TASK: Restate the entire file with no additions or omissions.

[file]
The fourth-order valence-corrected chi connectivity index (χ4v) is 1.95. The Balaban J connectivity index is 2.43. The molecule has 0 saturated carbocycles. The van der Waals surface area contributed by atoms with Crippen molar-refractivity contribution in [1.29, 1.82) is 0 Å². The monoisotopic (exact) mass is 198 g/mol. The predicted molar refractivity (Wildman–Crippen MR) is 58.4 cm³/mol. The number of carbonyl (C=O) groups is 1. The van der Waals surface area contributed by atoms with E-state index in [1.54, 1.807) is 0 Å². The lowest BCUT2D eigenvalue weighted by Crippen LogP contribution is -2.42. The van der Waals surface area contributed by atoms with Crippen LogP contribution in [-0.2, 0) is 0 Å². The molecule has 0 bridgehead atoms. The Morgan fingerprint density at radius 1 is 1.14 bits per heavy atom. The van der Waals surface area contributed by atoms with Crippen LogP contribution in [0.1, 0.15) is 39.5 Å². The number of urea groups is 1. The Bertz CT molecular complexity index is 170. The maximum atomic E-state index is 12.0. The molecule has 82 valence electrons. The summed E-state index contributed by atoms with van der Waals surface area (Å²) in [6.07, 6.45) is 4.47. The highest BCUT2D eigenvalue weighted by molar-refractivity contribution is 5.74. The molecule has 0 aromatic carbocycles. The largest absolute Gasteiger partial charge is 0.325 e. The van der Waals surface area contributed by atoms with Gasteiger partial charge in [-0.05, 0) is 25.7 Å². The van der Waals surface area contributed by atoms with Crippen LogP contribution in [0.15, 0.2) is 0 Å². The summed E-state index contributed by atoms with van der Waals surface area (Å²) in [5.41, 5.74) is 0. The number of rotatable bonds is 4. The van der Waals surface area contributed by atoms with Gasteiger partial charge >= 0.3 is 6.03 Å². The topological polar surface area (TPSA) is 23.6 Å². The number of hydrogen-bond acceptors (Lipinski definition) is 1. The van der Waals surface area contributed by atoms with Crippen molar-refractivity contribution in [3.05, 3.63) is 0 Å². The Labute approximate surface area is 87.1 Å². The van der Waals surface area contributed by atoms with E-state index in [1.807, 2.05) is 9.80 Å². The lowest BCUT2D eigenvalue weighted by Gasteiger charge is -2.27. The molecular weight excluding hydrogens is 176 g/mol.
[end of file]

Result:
The fourth-order valence-corrected chi connectivity index (χ4v) is 1.95. The Balaban J connectivity index is 2.43. The molecule has 0 saturated carbocycles. The van der Waals surface area contributed by atoms with Crippen molar-refractivity contribution in [1.29, 1.82) is 0 Å². The monoisotopic (exact) mass is 198 g/mol. The predicted molar refractivity (Wildman–Crippen MR) is 58.4 cm³/mol. The number of carbonyl (C=O) groups is 1. The van der Waals surface area contributed by atoms with E-state index in [1.54, 1.807) is 0 Å². The lowest BCUT2D eigenvalue weighted by Crippen LogP contribution is -2.42. The van der Waals surface area contributed by atoms with Crippen LogP contribution in [-0.2, 0) is 0 Å². The molecule has 0 bridgehead atoms. The Morgan fingerprint density at radius 1 is 1.14 bits per heavy atom. The van der Waals surface area contributed by atoms with Crippen LogP contribution in [0.1, 0.15) is 39.5 Å². The number of urea groups is 1. The Bertz CT molecular complexity index is 170. The maximum atomic E-state index is 12.0. The molecule has 82 valence electrons. The summed E-state index contributed by atoms with van der Waals surface area (Å²) in [6.07, 6.45) is 4.47. The highest BCUT2D eigenvalue weighted by molar-refractivity contribution is 5.74. The molecule has 0 aromatic carbocycles. The largest absolute Gasteiger partial charge is 0.325 e. The van der Waals surface area contributed by atoms with Gasteiger partial charge in [-0.05, 0) is 25.7 Å². The van der Waals surface area contributed by atoms with Crippen LogP contribution in [0.15, 0.2) is 0 Å². The summed E-state index contributed by atoms with van der Waals surface area (Å²) in [5.41, 5.74) is 0. The number of rotatable bonds is 4. The van der Waals surface area contributed by atoms with Gasteiger partial charge >= 0.3 is 6.03 Å². The topological polar surface area (TPSA) is 23.6 Å². The number of hydrogen-bond acceptors (Lipinski definition) is 1. The van der Waals surface area contributed by atoms with Crippen molar-refractivity contribution in [3.05, 3.63) is 0 Å². The Labute approximate surface area is 87.1 Å². The van der Waals surface area contributed by atoms with E-state index in [1.807, 2.05) is 9.80 Å². The lowest BCUT2D eigenvalue weighted by Gasteiger charge is -2.27. The molecular weight excluding hydrogens is 176 g/mol.